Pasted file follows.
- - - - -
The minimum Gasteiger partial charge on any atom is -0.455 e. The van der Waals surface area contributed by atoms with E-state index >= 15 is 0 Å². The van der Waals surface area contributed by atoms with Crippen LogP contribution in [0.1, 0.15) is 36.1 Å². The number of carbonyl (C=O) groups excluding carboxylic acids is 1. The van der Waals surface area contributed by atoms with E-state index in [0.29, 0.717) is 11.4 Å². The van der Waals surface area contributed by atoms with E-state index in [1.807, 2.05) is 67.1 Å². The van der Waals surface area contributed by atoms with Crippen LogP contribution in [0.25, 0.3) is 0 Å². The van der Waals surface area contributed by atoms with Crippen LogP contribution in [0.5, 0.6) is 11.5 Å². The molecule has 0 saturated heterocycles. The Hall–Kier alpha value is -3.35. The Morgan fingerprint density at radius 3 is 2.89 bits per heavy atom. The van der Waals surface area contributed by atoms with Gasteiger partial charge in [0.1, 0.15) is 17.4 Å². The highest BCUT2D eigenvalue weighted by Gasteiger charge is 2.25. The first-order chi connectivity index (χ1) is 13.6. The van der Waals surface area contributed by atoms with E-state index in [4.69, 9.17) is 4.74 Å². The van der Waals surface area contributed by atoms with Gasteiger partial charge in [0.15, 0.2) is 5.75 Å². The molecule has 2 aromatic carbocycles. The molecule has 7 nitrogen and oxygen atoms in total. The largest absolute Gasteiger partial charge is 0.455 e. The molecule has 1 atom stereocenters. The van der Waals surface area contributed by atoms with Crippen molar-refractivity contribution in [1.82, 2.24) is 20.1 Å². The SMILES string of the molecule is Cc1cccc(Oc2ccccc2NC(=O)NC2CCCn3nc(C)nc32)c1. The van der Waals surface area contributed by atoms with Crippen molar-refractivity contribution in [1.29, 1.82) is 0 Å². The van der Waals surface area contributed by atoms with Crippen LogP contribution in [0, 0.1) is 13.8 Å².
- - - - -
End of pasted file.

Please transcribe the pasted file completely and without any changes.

The minimum Gasteiger partial charge on any atom is -0.455 e. The van der Waals surface area contributed by atoms with E-state index >= 15 is 0 Å². The van der Waals surface area contributed by atoms with Crippen LogP contribution in [0.1, 0.15) is 36.1 Å². The number of carbonyl (C=O) groups excluding carboxylic acids is 1. The van der Waals surface area contributed by atoms with E-state index in [0.29, 0.717) is 11.4 Å². The van der Waals surface area contributed by atoms with E-state index in [1.807, 2.05) is 67.1 Å². The van der Waals surface area contributed by atoms with Crippen LogP contribution in [0.25, 0.3) is 0 Å². The van der Waals surface area contributed by atoms with Crippen LogP contribution in [0.5, 0.6) is 11.5 Å². The molecule has 0 saturated heterocycles. The Hall–Kier alpha value is -3.35. The Morgan fingerprint density at radius 3 is 2.89 bits per heavy atom. The van der Waals surface area contributed by atoms with Gasteiger partial charge in [0.1, 0.15) is 17.4 Å². The highest BCUT2D eigenvalue weighted by Gasteiger charge is 2.25. The first-order chi connectivity index (χ1) is 13.6. The van der Waals surface area contributed by atoms with E-state index in [4.69, 9.17) is 4.74 Å². The van der Waals surface area contributed by atoms with Gasteiger partial charge in [0.15, 0.2) is 5.75 Å². The molecule has 2 aromatic carbocycles. The molecule has 7 nitrogen and oxygen atoms in total. The largest absolute Gasteiger partial charge is 0.455 e. The molecule has 1 atom stereocenters. The van der Waals surface area contributed by atoms with Crippen molar-refractivity contribution in [1.82, 2.24) is 20.1 Å². The SMILES string of the molecule is Cc1cccc(Oc2ccccc2NC(=O)NC2CCCn3nc(C)nc32)c1. The van der Waals surface area contributed by atoms with Crippen molar-refractivity contribution in [1.29, 1.82) is 0 Å². The van der Waals surface area contributed by atoms with Crippen LogP contribution in [0, 0.1) is 13.8 Å².